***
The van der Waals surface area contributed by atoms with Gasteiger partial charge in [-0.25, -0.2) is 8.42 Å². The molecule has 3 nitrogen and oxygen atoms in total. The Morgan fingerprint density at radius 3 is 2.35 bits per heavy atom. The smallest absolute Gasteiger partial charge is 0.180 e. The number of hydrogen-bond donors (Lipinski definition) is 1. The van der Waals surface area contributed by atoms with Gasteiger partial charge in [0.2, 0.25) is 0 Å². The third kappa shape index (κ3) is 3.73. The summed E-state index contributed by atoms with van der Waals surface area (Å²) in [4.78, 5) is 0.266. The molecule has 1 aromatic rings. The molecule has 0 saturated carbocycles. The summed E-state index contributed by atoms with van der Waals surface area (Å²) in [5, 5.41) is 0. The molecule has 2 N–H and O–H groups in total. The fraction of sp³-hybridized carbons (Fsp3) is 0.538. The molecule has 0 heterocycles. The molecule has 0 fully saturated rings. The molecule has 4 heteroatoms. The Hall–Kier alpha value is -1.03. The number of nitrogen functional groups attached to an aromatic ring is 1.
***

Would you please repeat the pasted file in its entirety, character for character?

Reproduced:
The van der Waals surface area contributed by atoms with Gasteiger partial charge in [-0.25, -0.2) is 8.42 Å². The molecule has 3 nitrogen and oxygen atoms in total. The Morgan fingerprint density at radius 3 is 2.35 bits per heavy atom. The smallest absolute Gasteiger partial charge is 0.180 e. The number of hydrogen-bond donors (Lipinski definition) is 1. The van der Waals surface area contributed by atoms with Gasteiger partial charge in [0.2, 0.25) is 0 Å². The third kappa shape index (κ3) is 3.73. The summed E-state index contributed by atoms with van der Waals surface area (Å²) in [4.78, 5) is 0.266. The molecule has 1 aromatic rings. The molecule has 0 saturated carbocycles. The summed E-state index contributed by atoms with van der Waals surface area (Å²) in [5, 5.41) is 0. The molecule has 2 N–H and O–H groups in total. The fraction of sp³-hybridized carbons (Fsp3) is 0.538. The molecule has 0 heterocycles. The molecule has 0 fully saturated rings. The molecule has 4 heteroatoms. The Hall–Kier alpha value is -1.03. The number of nitrogen functional groups attached to an aromatic ring is 1.